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Horace Greeley, The American Conflict: A History of the Great Rebellion in the United States of America, 1860-65: its Causes, Incidents, and Results: Intended to exhibit especially its moral and political phases with the drift and progress of American opinion respecting human slavery from 1776 to the close of the War for the Union. Volume II. 11 1 Browse Search
Edward L. Pierce, Memoir and letters of Charles Sumner: volume 3 10 8 Browse Search
Francis Jackson Garrison, William Lloyd Garrison, 1805-1879; the story of his life told by his children: volume 2 9 3 Browse Search
Horace Greeley, The American Conflict: A History of the Great Rebellion in the United States of America, 1860-65: its Causes, Incidents, and Results: Intended to exhibit especially its moral and political phases with the drift and progress of American opinion respecting human slavery from 1776 to the close of the War for the Union. Volume I. 9 5 Browse Search
Knight's Mechanical Encyclopedia (ed. Knight) 8 0 Browse Search
Varina Davis, Jefferson Davis: Ex-President of the Confederate States of America, A Memoir by his Wife, Volume 1 7 7 Browse Search
Medford Historical Society Papers, Volume 3. 6 0 Browse Search
Benjamin Cutter, William R. Cutter, History of the town of Arlington, Massachusetts, ormerly the second precinct in Cambridge, or District of Menotomy, afterward the town of West Cambridge. 1635-1879 with a genealogical register of the inhabitants of the precinct. 4 0 Browse Search
The Daily Dispatch: June 15, 1861., [Electronic resource] 4 0 Browse Search
Cambridge History of American Literature: volume 3 (ed. Trent, William Peterfield, 1862-1939., Erskine, John, 1879-1951., Sherman, Stuart Pratt, 1881-1926., Van Doren, Carl, 1885-1950.) 3 1 Browse Search
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Browsing named entities in Edward L. Pierce, Memoir and letters of Charles Sumner: volume 3. You can also browse the collection for Marcy or search for Marcy in all documents.

Your search returned 9 results in 3 document sections:

Edward L. Pierce, Memoir and letters of Charles Sumner: volume 3, Chapter 36: first session in Congress.—welcome to Kossuth.—public lands in the West.—the Fugitive Slave Law.—1851-1852. (search)
associations, was inclined to the Democratic party. He received in 1853 from Mr. Marcy, then Secretary of State, the offer of the post of assistant secretary, accom your paper, but merely for your private information. More than ten days ago Mr. Marcy communicated to me personally his desire to have my brother in the place, hiskship. My brother was absent from Washington at the time. At the request of Mr. Marcy I sent for him; and on his arrival, at Mr. Marcy's request, he reported himseMr. Marcy's request, he reported himself at the state department, was most cordially welcomed, was assured that not only the secretary but the President desired him to be assistant secretary, that his kn matter was thus pressed upon my brother. But in the course of the interview Mr. Marcy expressed a desire for some confession on the subject of slavery by which my platform,—all of which he peremptorily declined to do, in a manner that made Mr. Marcy say to me afterwards that me had behaved in an honorable manner. After my br
Edward L. Pierce, Memoir and letters of Charles Sumner: volume 3, Chapter 37: the national election of 1852.—the Massachusetts constitutional convention.—final defeat of the coalition.— 1852-1853. (search)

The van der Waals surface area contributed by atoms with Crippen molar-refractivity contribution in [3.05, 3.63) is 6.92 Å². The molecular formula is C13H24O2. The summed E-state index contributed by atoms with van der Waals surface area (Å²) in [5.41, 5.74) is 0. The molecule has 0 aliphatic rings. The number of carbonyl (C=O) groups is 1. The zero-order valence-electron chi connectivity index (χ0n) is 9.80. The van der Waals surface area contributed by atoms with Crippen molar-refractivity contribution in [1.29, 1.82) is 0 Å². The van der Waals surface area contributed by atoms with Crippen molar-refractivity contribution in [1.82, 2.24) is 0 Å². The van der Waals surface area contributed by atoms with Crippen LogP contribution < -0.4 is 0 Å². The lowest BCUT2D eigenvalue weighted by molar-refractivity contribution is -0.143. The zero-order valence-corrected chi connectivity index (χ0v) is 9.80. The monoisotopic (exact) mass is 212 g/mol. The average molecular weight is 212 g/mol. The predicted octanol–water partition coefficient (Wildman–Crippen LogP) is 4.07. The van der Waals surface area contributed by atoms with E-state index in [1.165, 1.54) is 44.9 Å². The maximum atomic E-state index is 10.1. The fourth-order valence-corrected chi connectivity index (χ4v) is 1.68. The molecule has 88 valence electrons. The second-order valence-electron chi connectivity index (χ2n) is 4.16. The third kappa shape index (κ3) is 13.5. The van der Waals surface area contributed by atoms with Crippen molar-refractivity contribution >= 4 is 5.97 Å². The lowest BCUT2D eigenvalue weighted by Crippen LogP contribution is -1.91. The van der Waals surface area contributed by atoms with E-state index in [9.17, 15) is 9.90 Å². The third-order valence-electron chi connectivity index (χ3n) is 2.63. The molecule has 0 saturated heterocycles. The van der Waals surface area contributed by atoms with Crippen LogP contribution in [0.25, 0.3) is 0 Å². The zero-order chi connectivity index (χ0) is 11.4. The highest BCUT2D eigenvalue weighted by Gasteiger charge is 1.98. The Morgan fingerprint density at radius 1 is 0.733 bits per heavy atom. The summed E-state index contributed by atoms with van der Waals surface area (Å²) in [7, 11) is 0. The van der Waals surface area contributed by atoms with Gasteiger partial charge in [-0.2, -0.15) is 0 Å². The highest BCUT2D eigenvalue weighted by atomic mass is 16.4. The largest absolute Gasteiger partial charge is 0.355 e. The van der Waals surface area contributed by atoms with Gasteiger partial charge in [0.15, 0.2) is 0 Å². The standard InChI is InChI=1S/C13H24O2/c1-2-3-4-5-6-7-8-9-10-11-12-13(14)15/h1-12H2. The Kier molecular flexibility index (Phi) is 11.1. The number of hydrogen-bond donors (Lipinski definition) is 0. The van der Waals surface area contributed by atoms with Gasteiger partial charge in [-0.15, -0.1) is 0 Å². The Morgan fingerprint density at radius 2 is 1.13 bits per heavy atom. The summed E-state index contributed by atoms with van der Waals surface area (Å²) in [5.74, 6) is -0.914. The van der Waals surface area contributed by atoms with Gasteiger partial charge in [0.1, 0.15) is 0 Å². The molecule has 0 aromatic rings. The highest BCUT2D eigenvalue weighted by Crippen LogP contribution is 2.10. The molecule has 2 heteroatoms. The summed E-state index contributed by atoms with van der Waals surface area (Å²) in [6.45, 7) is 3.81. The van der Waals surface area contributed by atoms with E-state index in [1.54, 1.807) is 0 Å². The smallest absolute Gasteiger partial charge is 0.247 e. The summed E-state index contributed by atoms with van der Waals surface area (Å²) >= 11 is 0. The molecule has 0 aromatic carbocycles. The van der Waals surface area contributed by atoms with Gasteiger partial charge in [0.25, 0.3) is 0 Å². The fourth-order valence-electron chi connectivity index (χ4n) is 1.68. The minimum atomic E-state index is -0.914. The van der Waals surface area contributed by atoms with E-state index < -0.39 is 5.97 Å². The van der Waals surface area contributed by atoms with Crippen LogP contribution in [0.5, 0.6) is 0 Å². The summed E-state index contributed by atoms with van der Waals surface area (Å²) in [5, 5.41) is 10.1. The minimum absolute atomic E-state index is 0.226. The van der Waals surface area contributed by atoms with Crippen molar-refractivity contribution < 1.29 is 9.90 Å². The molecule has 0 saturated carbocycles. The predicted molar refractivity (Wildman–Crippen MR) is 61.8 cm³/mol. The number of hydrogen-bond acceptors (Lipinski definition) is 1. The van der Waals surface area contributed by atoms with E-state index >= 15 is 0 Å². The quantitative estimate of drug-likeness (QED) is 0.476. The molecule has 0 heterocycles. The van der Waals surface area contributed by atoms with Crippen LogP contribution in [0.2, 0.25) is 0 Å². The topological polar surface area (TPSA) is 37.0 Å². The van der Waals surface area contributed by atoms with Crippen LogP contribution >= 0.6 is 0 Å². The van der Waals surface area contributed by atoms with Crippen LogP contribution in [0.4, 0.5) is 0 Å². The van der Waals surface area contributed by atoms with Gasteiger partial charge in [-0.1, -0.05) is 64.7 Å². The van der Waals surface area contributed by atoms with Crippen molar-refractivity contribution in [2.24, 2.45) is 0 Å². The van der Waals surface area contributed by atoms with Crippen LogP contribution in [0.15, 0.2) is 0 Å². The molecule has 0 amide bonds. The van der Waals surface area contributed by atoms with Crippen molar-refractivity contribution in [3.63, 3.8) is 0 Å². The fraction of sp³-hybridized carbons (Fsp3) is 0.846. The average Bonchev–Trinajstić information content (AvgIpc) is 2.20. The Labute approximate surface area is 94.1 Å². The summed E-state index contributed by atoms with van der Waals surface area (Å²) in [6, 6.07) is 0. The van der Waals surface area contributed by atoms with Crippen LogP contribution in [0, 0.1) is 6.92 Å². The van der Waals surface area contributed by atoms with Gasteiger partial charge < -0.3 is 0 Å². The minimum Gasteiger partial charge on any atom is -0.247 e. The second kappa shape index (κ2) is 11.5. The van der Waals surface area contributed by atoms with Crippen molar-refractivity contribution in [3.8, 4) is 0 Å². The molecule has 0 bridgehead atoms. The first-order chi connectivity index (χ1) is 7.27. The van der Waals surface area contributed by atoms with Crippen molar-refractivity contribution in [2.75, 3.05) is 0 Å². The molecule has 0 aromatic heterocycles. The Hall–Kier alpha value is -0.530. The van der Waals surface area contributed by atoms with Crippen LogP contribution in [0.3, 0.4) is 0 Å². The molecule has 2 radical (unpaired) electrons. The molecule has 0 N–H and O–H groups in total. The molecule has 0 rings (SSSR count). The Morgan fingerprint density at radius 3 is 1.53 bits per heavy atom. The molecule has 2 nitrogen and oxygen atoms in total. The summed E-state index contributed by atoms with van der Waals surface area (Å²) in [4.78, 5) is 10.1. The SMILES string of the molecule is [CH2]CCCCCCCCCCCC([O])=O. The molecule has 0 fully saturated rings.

le gentleman, affable in manners, and prompt in apprehension. The orders to our diplomats to abandon their foreign liveries were issued at my earnest instigation; I trust you approve them. On this subject, as on others, both the President and Mr. Marcy listened to me with attention. I mention these things for your eye, as I know you will take an interest in anything which illustrates my position. I do not think General Pierce a great man, but I do not undertake to prophesy with regard to his Administration. His Secretary of State, Mr. Marcy, is a person of wisdom and experience, ignorant of foreign affairs but he knows his ignorance, and in this self-knowledge is his strength. I doubt not he will master most of the questions. Caleb Cushing is a dangerous character, who believes in war. He thinks that the country needs the occupation of a war, and I fear he will try to secure it for us. Guthrie, the Secretary of the Treasury, is a tall, large-limbed, strong-minded Kentuckian. .
Edward L. Pierce, Memoir and letters of Charles Sumner: volume 3, Chapter 38: repeal of the Missouri Compromise.—reply to Butler and Mason.—the Republican Party.—address on Granville Sharp.—friendly correspondence.—1853-1854. (search)
ome a free State must affect injuriously the value and security of slave property in Missouri, and generally imperil the institution as a national power. They counted surely, after their experience in 1850, on the cooperation of the Democratic aspirants for the Presidency from the North; and through the influence of these leaders they were assured of the general adhesion of the Democratic party. They obtained without difficulty the hearty support of the President and his Cabinet; Except Marcy, Secretary of State, who maintained a studied reserve. and they found in Senator Douglas of Illinois, then seeking Southern votes for the Presidency, an adroit, unscrupulous, and aggressive leader. Douglas, chairman of the committee on territories, made a report January 4, and submitted a bill for organizing the Territory of Nebraska. The report, after discussing the opposite views of the validity of the prohibition, declined to interfere with it; and the bill as first printed in a city